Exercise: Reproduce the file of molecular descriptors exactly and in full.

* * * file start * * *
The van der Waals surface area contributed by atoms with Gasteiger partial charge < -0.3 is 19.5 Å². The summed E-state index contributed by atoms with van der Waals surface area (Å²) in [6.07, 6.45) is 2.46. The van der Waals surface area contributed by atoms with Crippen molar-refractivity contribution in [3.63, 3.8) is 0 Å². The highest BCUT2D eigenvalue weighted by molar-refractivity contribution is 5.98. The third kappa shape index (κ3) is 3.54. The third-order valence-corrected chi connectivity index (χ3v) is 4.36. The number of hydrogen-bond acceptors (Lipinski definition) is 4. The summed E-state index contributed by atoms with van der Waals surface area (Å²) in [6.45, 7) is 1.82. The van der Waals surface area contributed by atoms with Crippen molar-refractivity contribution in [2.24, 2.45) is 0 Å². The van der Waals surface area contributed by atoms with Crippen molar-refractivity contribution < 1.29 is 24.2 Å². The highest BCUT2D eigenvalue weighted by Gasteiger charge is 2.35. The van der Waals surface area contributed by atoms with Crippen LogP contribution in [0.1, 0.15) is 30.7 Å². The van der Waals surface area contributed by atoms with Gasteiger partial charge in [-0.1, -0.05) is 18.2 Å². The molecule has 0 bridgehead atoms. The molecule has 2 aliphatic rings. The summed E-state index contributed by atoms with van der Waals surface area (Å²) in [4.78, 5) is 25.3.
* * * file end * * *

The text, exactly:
The van der Waals surface area contributed by atoms with Gasteiger partial charge < -0.3 is 19.5 Å². The summed E-state index contributed by atoms with van der Waals surface area (Å²) in [6.07, 6.45) is 2.46. The van der Waals surface area contributed by atoms with Crippen molar-refractivity contribution in [3.63, 3.8) is 0 Å². The highest BCUT2D eigenvalue weighted by molar-refractivity contribution is 5.98. The third kappa shape index (κ3) is 3.54. The third-order valence-corrected chi connectivity index (χ3v) is 4.36. The number of hydrogen-bond acceptors (Lipinski definition) is 4. The summed E-state index contributed by atoms with van der Waals surface area (Å²) in [6.45, 7) is 1.82. The van der Waals surface area contributed by atoms with Crippen molar-refractivity contribution in [2.24, 2.45) is 0 Å². The van der Waals surface area contributed by atoms with Crippen molar-refractivity contribution < 1.29 is 24.2 Å². The highest BCUT2D eigenvalue weighted by Gasteiger charge is 2.35. The van der Waals surface area contributed by atoms with Crippen LogP contribution in [0.1, 0.15) is 30.7 Å². The van der Waals surface area contributed by atoms with Gasteiger partial charge in [-0.1, -0.05) is 18.2 Å². The molecule has 0 bridgehead atoms. The molecule has 2 aliphatic rings. The summed E-state index contributed by atoms with van der Waals surface area (Å²) in [4.78, 5) is 25.3.